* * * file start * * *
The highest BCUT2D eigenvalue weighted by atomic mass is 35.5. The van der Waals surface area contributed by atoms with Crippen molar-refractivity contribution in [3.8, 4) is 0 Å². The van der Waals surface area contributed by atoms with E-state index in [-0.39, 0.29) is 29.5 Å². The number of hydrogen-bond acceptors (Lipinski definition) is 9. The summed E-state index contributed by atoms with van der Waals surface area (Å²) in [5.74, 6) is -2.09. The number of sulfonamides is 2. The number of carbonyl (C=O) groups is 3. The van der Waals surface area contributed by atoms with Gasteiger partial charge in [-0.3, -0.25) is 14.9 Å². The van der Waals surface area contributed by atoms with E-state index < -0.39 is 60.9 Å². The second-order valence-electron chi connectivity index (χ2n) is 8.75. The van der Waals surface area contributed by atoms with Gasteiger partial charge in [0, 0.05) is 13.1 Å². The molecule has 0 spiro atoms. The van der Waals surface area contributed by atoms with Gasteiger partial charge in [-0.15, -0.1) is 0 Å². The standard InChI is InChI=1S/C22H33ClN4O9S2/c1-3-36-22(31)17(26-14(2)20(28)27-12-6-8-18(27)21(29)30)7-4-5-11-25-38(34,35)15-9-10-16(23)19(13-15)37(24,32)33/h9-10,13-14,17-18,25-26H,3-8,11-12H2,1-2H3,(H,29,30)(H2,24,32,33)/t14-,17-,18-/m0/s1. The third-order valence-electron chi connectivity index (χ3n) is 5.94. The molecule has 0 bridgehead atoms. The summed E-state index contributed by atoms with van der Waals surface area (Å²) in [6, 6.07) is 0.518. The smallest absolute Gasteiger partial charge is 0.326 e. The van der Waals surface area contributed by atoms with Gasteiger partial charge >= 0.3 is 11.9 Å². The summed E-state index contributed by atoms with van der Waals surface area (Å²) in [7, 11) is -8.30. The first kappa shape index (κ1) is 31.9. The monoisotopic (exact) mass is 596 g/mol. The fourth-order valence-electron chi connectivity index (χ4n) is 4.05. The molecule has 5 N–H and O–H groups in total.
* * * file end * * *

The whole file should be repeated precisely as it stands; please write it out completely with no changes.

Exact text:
The highest BCUT2D eigenvalue weighted by atomic mass is 35.5. The van der Waals surface area contributed by atoms with Crippen molar-refractivity contribution in [3.8, 4) is 0 Å². The van der Waals surface area contributed by atoms with E-state index in [-0.39, 0.29) is 29.5 Å². The number of hydrogen-bond acceptors (Lipinski definition) is 9. The summed E-state index contributed by atoms with van der Waals surface area (Å²) in [5.74, 6) is -2.09. The number of sulfonamides is 2. The number of carbonyl (C=O) groups is 3. The van der Waals surface area contributed by atoms with Gasteiger partial charge in [-0.3, -0.25) is 14.9 Å². The van der Waals surface area contributed by atoms with E-state index < -0.39 is 60.9 Å². The second-order valence-electron chi connectivity index (χ2n) is 8.75. The van der Waals surface area contributed by atoms with Gasteiger partial charge in [0, 0.05) is 13.1 Å². The molecule has 0 spiro atoms. The van der Waals surface area contributed by atoms with Gasteiger partial charge in [-0.15, -0.1) is 0 Å². The standard InChI is InChI=1S/C22H33ClN4O9S2/c1-3-36-22(31)17(26-14(2)20(28)27-12-6-8-18(27)21(29)30)7-4-5-11-25-38(34,35)15-9-10-16(23)19(13-15)37(24,32)33/h9-10,13-14,17-18,25-26H,3-8,11-12H2,1-2H3,(H,29,30)(H2,24,32,33)/t14-,17-,18-/m0/s1. The third-order valence-electron chi connectivity index (χ3n) is 5.94. The molecule has 0 bridgehead atoms. The summed E-state index contributed by atoms with van der Waals surface area (Å²) in [6, 6.07) is 0.518. The smallest absolute Gasteiger partial charge is 0.326 e. The van der Waals surface area contributed by atoms with Gasteiger partial charge >= 0.3 is 11.9 Å². The summed E-state index contributed by atoms with van der Waals surface area (Å²) in [7, 11) is -8.30. The first kappa shape index (κ1) is 31.9. The monoisotopic (exact) mass is 596 g/mol. The fourth-order valence-electron chi connectivity index (χ4n) is 4.05. The molecule has 5 N–H and O–H groups in total.